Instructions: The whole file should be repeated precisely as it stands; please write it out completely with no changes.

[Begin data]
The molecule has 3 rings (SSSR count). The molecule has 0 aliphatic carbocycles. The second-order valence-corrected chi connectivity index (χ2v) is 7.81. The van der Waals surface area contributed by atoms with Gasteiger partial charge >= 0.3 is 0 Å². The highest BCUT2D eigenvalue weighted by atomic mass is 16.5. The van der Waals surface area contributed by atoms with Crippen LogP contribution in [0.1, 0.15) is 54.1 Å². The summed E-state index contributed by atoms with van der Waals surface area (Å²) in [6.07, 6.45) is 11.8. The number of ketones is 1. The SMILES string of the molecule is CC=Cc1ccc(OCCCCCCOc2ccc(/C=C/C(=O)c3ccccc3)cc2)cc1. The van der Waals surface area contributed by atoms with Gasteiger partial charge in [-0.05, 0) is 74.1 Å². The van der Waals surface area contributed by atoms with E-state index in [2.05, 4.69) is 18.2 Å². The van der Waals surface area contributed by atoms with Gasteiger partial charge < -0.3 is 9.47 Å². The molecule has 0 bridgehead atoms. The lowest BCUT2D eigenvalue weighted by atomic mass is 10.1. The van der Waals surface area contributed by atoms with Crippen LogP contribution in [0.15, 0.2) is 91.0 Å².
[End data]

The molecule has 3 rings (SSSR count). The molecule has 0 aliphatic carbocycles. The second-order valence-corrected chi connectivity index (χ2v) is 7.81. The van der Waals surface area contributed by atoms with Gasteiger partial charge >= 0.3 is 0 Å². The highest BCUT2D eigenvalue weighted by atomic mass is 16.5. The van der Waals surface area contributed by atoms with Crippen LogP contribution in [0.1, 0.15) is 54.1 Å². The summed E-state index contributed by atoms with van der Waals surface area (Å²) in [6.07, 6.45) is 11.8. The number of ketones is 1. The SMILES string of the molecule is CC=Cc1ccc(OCCCCCCOc2ccc(/C=C/C(=O)c3ccccc3)cc2)cc1. The van der Waals surface area contributed by atoms with Gasteiger partial charge in [-0.05, 0) is 74.1 Å². The van der Waals surface area contributed by atoms with E-state index in [2.05, 4.69) is 18.2 Å². The van der Waals surface area contributed by atoms with Gasteiger partial charge < -0.3 is 9.47 Å². The molecule has 0 bridgehead atoms. The lowest BCUT2D eigenvalue weighted by atomic mass is 10.1. The van der Waals surface area contributed by atoms with Crippen LogP contribution in [0.15, 0.2) is 91.0 Å².